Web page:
Congresswoman Lee Marks National Native HIV/AIDS Awareness Day
Washington, D.C. – Since 2007, National Native HIV/AIDS Awareness Day is observed each year on the first day of Spring.
The day began as a way to increase local and global awareness about the impact of HIV/AIDS on American Indian and Alaska Native people.
“The HIV/AIDS epidemic continues to affect all of our communities, including American Indians and Alaska Natives. While we are seeing lower rates of new infections within these communities, we must continue to ensure that the culturally and linguistically-competent education, counseling, testing and care are available to all,” said Congresswoman Barbara Lee, co-chair of the Congressional HIV/AIDS Caucus.
“HIV/AIDS is a rising threat to our native populations; Tribal and Indian Health priority must be increased access to HIV screening and consistent education efforts for everyone,” said Gayle Dine'Chacon, MD, Medical Director at the Pueblo of Sandia Health Center and Former Surgeon General of the Navajo Nation.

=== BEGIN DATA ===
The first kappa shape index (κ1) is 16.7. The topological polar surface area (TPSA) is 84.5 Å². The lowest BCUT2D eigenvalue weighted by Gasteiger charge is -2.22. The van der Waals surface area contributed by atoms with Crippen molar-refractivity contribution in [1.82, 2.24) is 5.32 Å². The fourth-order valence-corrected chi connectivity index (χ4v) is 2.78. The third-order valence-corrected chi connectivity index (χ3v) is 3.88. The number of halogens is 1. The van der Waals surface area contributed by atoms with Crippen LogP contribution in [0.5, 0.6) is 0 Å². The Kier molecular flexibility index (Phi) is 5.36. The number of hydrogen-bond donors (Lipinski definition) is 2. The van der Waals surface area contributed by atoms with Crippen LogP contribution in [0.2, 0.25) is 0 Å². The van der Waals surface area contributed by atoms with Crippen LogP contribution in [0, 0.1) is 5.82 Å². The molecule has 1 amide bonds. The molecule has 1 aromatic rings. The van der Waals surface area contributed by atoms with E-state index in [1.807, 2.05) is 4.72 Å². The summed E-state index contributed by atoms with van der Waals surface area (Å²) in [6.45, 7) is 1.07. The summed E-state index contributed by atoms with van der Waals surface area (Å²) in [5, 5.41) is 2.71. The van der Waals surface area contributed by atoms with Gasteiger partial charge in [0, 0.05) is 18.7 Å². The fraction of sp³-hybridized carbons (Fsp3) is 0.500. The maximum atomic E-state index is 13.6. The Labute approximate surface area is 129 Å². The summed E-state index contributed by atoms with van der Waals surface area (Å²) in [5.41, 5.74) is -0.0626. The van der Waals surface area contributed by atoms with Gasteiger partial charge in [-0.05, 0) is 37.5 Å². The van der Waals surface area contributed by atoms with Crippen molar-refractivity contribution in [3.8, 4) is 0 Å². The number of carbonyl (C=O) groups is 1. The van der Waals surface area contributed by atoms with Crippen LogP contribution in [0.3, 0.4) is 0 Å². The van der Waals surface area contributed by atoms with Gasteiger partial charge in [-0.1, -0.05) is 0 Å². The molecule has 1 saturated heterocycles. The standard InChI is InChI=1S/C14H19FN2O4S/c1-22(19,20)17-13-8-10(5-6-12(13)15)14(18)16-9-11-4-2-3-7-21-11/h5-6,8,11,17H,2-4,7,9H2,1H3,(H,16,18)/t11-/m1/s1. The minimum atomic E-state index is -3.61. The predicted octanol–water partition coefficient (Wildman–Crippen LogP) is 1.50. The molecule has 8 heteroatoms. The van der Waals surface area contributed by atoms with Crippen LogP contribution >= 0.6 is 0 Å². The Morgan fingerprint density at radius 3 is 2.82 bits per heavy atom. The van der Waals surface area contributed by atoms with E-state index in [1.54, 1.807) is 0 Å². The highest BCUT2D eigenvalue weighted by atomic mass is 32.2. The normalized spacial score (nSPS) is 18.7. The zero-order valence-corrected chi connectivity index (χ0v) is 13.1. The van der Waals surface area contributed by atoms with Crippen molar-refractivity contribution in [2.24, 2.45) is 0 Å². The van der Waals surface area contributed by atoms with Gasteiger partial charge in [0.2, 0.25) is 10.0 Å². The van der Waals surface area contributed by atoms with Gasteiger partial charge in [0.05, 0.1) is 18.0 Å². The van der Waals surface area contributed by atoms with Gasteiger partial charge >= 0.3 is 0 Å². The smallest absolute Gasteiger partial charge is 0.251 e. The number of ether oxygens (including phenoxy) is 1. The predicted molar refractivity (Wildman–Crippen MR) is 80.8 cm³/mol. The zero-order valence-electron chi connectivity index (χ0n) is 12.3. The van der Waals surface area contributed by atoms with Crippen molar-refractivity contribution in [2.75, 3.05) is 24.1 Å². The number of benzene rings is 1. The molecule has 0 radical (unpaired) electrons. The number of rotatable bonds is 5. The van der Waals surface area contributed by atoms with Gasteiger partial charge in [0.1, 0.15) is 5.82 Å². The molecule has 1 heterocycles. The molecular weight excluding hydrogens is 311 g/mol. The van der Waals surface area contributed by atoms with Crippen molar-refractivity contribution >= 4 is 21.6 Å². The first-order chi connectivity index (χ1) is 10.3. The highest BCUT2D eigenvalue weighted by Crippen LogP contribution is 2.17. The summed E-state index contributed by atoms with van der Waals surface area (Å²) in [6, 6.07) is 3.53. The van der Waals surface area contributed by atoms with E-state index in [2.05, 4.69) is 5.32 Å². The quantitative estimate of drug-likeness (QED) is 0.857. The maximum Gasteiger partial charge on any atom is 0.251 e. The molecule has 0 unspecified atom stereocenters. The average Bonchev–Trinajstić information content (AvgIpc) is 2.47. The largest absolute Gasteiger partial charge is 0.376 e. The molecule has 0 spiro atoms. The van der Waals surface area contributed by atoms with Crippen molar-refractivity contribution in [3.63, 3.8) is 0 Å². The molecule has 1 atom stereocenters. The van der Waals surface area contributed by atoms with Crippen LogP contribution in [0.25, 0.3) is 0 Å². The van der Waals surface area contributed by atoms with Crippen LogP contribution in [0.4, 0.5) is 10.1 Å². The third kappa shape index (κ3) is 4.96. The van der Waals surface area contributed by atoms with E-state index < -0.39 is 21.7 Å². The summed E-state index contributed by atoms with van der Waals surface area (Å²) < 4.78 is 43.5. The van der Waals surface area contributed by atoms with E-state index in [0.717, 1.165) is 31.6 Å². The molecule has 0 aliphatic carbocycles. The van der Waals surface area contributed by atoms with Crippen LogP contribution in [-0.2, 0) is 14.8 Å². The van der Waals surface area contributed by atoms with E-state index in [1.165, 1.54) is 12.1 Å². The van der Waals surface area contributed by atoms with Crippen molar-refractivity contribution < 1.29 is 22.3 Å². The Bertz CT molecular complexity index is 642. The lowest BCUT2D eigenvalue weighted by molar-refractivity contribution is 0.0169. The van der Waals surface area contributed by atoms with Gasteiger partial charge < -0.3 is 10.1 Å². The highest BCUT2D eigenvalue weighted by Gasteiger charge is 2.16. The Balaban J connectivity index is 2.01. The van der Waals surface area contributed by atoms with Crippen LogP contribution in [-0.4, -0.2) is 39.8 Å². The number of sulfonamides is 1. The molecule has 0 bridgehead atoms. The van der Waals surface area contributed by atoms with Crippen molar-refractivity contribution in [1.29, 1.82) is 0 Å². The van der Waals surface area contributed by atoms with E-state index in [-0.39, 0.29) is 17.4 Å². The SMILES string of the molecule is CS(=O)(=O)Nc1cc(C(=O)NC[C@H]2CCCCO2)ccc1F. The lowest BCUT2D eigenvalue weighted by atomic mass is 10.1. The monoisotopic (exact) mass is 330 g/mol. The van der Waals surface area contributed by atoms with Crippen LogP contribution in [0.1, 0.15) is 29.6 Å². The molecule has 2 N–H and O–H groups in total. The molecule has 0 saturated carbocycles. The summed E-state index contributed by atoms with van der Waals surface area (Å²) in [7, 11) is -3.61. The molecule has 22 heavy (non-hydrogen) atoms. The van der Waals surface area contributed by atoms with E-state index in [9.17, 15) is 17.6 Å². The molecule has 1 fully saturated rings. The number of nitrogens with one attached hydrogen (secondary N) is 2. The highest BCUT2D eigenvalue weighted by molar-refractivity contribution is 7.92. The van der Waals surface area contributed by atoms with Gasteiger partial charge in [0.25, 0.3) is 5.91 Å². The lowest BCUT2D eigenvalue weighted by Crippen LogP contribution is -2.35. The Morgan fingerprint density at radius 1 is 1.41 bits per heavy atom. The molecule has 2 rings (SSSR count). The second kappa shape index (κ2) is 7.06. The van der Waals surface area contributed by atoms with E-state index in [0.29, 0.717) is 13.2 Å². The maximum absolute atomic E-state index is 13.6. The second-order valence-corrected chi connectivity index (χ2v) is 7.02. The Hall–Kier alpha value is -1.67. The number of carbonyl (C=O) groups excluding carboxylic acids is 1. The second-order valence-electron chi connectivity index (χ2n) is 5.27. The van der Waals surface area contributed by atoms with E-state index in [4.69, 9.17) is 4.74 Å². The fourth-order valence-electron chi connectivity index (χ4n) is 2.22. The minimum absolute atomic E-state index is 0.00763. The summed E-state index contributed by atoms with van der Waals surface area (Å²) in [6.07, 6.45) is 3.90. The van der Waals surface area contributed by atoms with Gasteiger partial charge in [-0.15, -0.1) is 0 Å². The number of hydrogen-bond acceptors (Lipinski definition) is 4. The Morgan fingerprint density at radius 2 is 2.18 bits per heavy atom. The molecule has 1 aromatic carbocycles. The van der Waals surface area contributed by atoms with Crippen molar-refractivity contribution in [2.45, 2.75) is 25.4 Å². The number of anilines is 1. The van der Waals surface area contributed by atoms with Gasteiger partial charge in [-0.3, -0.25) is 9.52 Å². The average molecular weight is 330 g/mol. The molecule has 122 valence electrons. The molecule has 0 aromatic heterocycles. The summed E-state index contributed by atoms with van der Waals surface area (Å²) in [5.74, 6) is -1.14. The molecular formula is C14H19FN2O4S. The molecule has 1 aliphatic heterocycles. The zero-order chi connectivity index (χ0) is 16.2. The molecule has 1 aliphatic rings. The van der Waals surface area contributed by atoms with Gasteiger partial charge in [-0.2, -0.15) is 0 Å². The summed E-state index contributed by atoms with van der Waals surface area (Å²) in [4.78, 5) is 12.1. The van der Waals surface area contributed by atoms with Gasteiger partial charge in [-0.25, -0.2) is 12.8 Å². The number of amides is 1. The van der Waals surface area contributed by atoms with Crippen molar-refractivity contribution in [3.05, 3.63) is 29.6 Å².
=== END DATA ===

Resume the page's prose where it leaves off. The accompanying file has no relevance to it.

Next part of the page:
According to the Centers for Disease Control and Prevention (CDC), 18.9 percent of the American Indians and Alaska Natives living with HIV are undiagnosed. This undiagnosed rate is significantly greater than the overall average of 14 percent.
“This National Native HIV/AIDS Awareness Day, I encourage everyone to get educated and tested. It’s on us to take our health in our own hands,” added Congresswoman Lee.
Congresswoman Lee is a member of the Appropriations and Budget Committees, the Steering and Policy Committee, is a Senior Democratic Whip, former chair of the Congressional Black Caucus and co-chair of the Progressive Caucus. She serves as chair of the Whip’s Task Force on Poverty and Opportunity.